The History of Sexuality

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The History of Sexuality
File:History of Sexuality, French edition, volume one.jpg
Cover of the first edition of volume 1
Author Michel Foucault
Original title Histoire de la sexualité
Translator Robert Hurley
Country France
Language French
Subject History of human sexuality
Publisher Éditions Gallimard
Publication date
1976 (vol. 1)
1984 (vol. 2)
1984 (vol. 3)
Published in English
1978 (vol. 1)
1985 (vol. 2)
1986 (vol. 3)
Media type Print (hardback and paperback)
Pages 168 (English ed., vol. 1)
293 (English ed., vol. 2)
279 (English ed., vol. 3)
ISBN 0-14-012474-8 (vol. 1)
0-14-013734-5 (vol. 2)
0-14-013735-1 (vol. 3)

The History of Sexuality (French: L’Histoire de la sexualité) is a three-volume study of sexuality in the western world by French historian and philosopher Michel Foucault. The first volume, The Will to Knowledge (La volonté de savoir), was first published in 1976 by Éditions Gallimard; an English translation by Robert Hurley was published by Allen Lane in 1978. It was followed by The Use of Pleasure (l'usage des plaisirs), and The Care of the Self (le souci de soi), both published in 1984.

In Volume I, Foucault explores the "repressive hypothesis", the idea that western society suppressed sexuality from the 17th to the mid-20th century due to the rise of capitalism and bourgeois society. Foucault argues that the hypothesis is incorrect, and that discourse on sexuality proliferated during this period, during which experts began to examine sexuality in a scientific manner, encouraging people to confess their sexual feelings and actions. In the 18th and 19th centuries, he argues, society takes an increasing interest in sexualities that did not fit within the marital bond: the "world of perversion" that includes the sexuality of children, the mentally ill, the criminal and the homosexual. By the 19th century, he maintains, sexuality was being readily explored both through confession and scientific enquiry. The second two volumes deal with the role of sex in Greek and Roman antiquity. The History of Sexuality received a mixed reception, with some reviewers praising the book and others criticizing Foucault's scholarship.



Three volumes of The History of Sexuality were published before Foucault's death in 1984. The first volume, The Will to Knowledge (previously known as An Introduction in English—Histoire de la sexualité, 1: la volonté de savoir in French) was published in France in 1976, and translated in 1977, focusing primarily on the last two centuries, and the functioning of sexuality as an analytics of power related to the emergence of a science of sexuality, and the emergence of biopower in the West. The work was a further development of the account of the interaction of knowledge and power Foucault provided in Discipline and Punish (1975).[1]

The second two volumes, The Use of Pleasure (Histoire de la sexualité, II: l'usage des plaisirs) and The Care of the Self (Histoire de la sexualité, III: le souci de soi) dealt with the role of sex in Greek and Roman antiquity. The latter volume deals considerably with the ancient technological development of the hypomnema which was used to establish a permanent relationship to oneself. Both were published in 1984, the year of Foucault's death, the second volume being translated in 1985, and the third in 1986.

In his lecture series from 1979 to 1980 Foucault extended his analysis of government to its "...wider sense of techniques and procedures designed to direct the behaviour of men", which involved a new consideration of the "...examination of conscience" and confession in early Christian literature. These themes of early Christian literature seemed to dominate Foucault's work, alongside his study of Greek and Roman literature, until the end of his life. However, Foucault's death left the work incomplete, and the planned fourth volume of his History of Sexuality on Christianity was never published. The fourth volume was to be entitled Confessions of the Flesh (Les aveux de la chair). The volume was almost complete before Foucault's death and a copy of it is privately held in the Foucault archive. It cannot be published under the restrictions of Foucault's estate.[2]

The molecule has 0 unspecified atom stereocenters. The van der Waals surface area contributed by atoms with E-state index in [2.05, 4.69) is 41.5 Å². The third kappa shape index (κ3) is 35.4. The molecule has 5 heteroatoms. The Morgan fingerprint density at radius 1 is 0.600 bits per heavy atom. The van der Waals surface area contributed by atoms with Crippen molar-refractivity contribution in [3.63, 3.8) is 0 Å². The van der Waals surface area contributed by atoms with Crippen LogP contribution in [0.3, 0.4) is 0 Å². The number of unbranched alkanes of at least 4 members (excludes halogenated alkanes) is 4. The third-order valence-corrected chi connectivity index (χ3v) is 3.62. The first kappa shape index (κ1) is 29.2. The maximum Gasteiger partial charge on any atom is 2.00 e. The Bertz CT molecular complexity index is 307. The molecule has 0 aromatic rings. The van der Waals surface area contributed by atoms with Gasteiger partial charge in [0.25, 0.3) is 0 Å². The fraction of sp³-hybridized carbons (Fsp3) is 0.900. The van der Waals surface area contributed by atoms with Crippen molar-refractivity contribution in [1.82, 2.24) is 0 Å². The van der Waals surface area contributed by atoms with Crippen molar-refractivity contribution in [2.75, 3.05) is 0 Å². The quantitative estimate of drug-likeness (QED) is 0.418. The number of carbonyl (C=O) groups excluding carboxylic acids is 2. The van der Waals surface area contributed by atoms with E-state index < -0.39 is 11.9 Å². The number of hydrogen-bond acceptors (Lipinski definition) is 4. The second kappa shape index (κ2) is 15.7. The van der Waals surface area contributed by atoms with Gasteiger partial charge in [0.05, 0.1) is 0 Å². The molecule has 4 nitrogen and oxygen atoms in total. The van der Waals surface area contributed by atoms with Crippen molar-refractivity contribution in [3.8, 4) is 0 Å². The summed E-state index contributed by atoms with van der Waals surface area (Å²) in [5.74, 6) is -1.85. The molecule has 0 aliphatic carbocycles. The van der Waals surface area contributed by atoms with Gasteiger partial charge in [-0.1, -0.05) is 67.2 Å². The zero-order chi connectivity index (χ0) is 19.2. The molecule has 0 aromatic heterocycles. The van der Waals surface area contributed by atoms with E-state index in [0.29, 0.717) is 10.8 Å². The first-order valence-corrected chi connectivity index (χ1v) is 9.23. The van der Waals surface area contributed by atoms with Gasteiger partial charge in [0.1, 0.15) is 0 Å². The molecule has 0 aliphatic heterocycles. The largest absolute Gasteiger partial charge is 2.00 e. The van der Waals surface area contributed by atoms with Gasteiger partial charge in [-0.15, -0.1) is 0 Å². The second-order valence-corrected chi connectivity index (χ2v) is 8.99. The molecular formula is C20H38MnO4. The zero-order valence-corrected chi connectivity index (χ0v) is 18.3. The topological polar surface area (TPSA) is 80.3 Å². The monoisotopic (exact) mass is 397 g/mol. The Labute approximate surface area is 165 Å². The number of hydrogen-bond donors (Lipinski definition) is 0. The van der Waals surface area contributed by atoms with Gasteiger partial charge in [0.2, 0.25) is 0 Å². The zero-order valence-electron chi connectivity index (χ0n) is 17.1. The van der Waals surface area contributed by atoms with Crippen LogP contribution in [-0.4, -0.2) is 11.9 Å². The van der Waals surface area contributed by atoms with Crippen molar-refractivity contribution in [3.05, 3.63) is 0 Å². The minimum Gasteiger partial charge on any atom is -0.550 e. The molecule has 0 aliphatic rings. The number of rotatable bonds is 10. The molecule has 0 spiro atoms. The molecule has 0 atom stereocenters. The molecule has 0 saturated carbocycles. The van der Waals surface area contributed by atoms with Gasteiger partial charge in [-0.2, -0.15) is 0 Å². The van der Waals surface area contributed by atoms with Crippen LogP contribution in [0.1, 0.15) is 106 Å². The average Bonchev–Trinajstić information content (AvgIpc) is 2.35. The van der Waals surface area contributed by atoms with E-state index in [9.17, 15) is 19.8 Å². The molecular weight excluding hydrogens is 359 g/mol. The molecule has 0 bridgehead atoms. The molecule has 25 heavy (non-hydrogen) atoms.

Volume I: The Will to Knowledge

Part I: We "Other Victorians"

Part One, entitled "We “Other Victorians”", opens with a discussion of what Foucault calls the "...repressive hypothesis", the widespread belief among late 20th-century westerners that sexuality, and the open discussion of sex, was socially repressed during the late 17th, 18th, 19th and early 20th centuries, a by-product of the rise of capitalism and bourgeois society. Arguing that this was never actually the case, he asks the question as to why modern westerners believe such a hypothesis, noting that in portraying past sexuality as repressed, it provides a basis for the idea that in rejecting past moral systems, future sexuality can be free and uninhibited, a " of earthly delights".[3]

Part II: The Repressive Hypothesis

Proceeding to go into further depth in Part Two, "The Repressive Hypothesis," Foucault notes that from the 17th century to the 1970s, there had actually been a "...veritable discursive explosion" in the discussion of sex, albeit using an "...authorized vocabulary" that codified where one could talk about it, when one could talk about it, and with whom. He argues that this desire to talk so enthusiastically about sex in the western world stems from the Counter-Reformation, when the Roman Catholic Church called for its followers to confess their sinful desires as well as their actions. As evidence for the obsession of talking about sex, he highlights the publication of the book My Secret Life, anonymously written in the late 19th century and detailing the sex life of a Victorian gentleman. Indeed, Foucault states that at the start of the 18th century, there was an emergence of "...a political, economic, and technical incitement to talk about sex,"...with self-appointed experts speaking both moralistically and rationally on sex, the latter sort trying to categorize it. He notes that in that century, governments became increasingly aware that they were not merely having to manage "subjects" or "a people" but a "population", and that as such they had to concern themselves with such issues as birth and death rates, marriage, and contraception, thereby increasing their interest and changing their discourse on sexuality.[5]